Chair Sutley said AGO’s report, released in February, lays the groundwork for federal agencies and partners to work together to create strategies to protect outdoor spaces and recreation. “I want to continue the conversation,” she said. She noted that a major theme heard nationwide in the listening sessions for the AGO initiative was the need for urban parks and waters – places city dwellers could easily access. Chair Sutley remarked on the personal benefit she received from the many listening sessions, saying, “I got a lot out of it. No matter where we were, people just wanted to talk about the places they care about.” It is clear that outdoor spaces are still very important to Americans, and in particular, spaces like urban parks are “places that enrich our lives, keep us healthy and happy, and lift our spirits,” Chair Sutley said. “[We must] conserve and protect them.”

The outcome of all this discussion, she said, was the AGO report. “Washington is great at producing reports,” she said. “But this is an action plan. [The federal government needs to determine how] we can be better partners.” Highlights of the report include:
a. Telling the American people what the AGO Council heard;
b. Prioritizing a new generation of great community parks;
c. Restoring America’s rivers and creating blueways; and
d. Providing better support for private landowners who are protecting land.
These highlights and others are contained in a report that Chair Sutley calls "a promise to our future."

Chair Sutley also took a moment to touch on the history of American conservation efforts. Citing Presidents Lincoln and Roosevelt, she praised President Obama’s AGO initiative as “continuing the work of our great conservation presidents,” commenting that these are leaders who are able to make the decision to preserve and enrich our public lands even during the most difficult times in American history. She noted that in the midst of the turmoil of the Civil War, President Lincoln took action to set aside the lands that would one day become Yosemite National Park. Great leaders, she said, understand that a “healthy environment and a healthy economy go hand in hand,” and the AGO initiative is one more step to ensuring the recovery of our nation’s economy by promoting our public lands.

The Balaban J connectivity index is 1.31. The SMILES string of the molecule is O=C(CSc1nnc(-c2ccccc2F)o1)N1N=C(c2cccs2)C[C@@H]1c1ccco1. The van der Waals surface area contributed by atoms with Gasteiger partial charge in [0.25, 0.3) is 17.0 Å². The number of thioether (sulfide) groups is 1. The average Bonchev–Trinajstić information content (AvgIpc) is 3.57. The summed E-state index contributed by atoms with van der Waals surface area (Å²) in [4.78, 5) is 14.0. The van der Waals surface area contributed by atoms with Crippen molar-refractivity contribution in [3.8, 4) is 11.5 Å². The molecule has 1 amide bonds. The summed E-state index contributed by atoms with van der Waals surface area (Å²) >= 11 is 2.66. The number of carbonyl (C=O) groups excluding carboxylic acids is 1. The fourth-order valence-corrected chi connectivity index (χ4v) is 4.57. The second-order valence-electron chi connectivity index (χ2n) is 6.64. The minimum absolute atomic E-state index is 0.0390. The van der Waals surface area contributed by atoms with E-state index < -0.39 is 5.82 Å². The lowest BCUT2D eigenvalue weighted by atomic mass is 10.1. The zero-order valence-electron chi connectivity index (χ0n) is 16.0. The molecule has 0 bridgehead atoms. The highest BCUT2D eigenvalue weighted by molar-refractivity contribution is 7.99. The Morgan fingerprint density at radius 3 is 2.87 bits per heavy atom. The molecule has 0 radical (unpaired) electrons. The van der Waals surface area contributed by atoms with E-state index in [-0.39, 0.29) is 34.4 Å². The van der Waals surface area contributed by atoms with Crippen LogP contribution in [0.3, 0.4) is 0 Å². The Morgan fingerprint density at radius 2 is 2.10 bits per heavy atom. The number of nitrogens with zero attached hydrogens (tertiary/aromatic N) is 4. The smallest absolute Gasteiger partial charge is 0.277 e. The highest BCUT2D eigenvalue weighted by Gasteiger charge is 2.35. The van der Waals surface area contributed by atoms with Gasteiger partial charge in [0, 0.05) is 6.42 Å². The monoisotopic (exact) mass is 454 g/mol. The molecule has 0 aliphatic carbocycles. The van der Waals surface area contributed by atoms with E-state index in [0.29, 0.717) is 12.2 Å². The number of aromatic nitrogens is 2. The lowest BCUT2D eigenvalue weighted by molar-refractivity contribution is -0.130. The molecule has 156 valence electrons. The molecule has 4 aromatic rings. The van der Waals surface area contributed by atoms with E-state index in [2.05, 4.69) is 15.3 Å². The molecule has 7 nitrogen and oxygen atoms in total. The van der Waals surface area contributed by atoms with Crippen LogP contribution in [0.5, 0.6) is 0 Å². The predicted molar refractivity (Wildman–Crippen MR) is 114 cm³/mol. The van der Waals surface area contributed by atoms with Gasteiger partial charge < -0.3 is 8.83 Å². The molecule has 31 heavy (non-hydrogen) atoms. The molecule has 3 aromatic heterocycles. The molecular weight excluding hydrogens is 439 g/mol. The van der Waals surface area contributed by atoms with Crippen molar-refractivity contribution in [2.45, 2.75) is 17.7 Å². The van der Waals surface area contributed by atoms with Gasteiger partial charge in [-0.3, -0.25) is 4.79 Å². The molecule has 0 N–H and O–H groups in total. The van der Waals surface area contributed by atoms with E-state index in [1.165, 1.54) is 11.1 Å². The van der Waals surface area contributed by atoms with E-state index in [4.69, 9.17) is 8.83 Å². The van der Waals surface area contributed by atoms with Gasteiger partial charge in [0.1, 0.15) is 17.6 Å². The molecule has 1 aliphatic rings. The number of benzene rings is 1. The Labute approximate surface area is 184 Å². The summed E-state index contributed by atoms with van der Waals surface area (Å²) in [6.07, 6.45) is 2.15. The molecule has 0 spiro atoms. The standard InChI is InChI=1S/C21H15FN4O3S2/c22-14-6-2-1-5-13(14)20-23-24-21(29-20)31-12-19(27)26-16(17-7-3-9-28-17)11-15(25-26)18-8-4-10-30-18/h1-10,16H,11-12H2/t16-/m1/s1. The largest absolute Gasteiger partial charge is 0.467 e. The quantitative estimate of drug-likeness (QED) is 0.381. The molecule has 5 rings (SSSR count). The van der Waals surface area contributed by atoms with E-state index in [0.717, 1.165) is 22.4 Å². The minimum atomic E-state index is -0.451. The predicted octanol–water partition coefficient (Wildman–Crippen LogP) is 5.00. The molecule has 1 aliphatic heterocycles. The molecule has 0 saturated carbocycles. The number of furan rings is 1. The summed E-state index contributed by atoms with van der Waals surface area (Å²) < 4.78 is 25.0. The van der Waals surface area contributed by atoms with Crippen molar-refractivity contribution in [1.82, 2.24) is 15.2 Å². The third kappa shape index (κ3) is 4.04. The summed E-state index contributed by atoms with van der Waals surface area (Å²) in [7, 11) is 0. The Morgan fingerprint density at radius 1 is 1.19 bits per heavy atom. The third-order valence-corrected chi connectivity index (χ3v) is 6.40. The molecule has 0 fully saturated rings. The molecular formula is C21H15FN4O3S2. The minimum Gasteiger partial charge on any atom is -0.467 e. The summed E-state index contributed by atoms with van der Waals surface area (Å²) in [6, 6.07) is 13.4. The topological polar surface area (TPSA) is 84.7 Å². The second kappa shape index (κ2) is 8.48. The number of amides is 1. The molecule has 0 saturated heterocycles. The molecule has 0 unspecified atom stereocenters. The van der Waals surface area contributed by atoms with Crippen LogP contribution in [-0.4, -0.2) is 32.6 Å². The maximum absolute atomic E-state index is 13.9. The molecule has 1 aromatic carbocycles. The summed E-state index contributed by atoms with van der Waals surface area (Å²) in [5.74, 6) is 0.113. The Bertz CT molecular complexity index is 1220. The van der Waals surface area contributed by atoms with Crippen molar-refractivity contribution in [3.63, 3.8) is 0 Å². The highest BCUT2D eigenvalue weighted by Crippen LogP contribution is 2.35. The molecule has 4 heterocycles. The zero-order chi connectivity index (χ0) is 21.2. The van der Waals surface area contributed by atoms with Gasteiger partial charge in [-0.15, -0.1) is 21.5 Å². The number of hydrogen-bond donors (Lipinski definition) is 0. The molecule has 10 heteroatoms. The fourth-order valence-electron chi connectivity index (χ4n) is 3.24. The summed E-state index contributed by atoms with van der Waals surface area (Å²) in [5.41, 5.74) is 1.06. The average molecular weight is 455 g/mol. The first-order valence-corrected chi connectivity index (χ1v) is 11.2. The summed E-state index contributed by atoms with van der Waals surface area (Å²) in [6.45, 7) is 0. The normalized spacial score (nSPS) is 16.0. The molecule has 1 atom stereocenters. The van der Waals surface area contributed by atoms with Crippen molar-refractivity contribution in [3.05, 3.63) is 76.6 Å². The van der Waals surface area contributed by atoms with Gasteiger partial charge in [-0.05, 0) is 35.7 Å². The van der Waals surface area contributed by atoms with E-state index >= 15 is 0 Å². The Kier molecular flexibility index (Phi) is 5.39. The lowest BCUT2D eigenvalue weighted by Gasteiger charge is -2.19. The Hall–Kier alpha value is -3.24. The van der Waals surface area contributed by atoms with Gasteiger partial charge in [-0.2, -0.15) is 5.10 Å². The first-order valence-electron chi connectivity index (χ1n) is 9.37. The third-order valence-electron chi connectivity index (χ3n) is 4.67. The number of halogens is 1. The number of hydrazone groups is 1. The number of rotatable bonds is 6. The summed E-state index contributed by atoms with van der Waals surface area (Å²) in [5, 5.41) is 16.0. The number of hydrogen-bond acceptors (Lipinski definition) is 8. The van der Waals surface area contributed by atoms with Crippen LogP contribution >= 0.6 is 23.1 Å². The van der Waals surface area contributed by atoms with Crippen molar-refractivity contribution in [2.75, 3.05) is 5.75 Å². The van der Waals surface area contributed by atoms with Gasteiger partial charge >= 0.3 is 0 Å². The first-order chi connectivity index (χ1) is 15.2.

Chair Sutley concluded her remarks by recognizing the efforts of those assembled – including representatives of seven federal agencies and various nonprofit and private organizations – to work in a spirit of collaboration. She also commended the monthly efforts of the Recreation Exchange to spark constructive dialogue. Chair Sutley declared CEQ’s intent to “continue to work with you to ensure a healthy and prosperous future for our lands and for all Americans.”

Information on past and future Exchanges is available at: www.funoutdoors.com
If you would like to contact Chair Sutley, she can be reached as follows:

The Honorable Nancy Sutley
Council on Environmental Quality
722 Jackson Place, N.W.
Washington, D.C. 20506-0003

Recreation Exchanges are made possible by the following sponsors:
American Association for Nude Recreation
American Horse Council
American Motorcyclist Association
Bureau of Reclamation
National Association of RV Parks and Campgrounds
National Marine Manufacturers Association
National Park Service
National Tour Association
Recreation Vehicle Dealers Association
Recreation Vehicle Industry Association
U.S. Army Corps of Engineers
U.S. Fish and Wildlife Service
U.S. Forest Service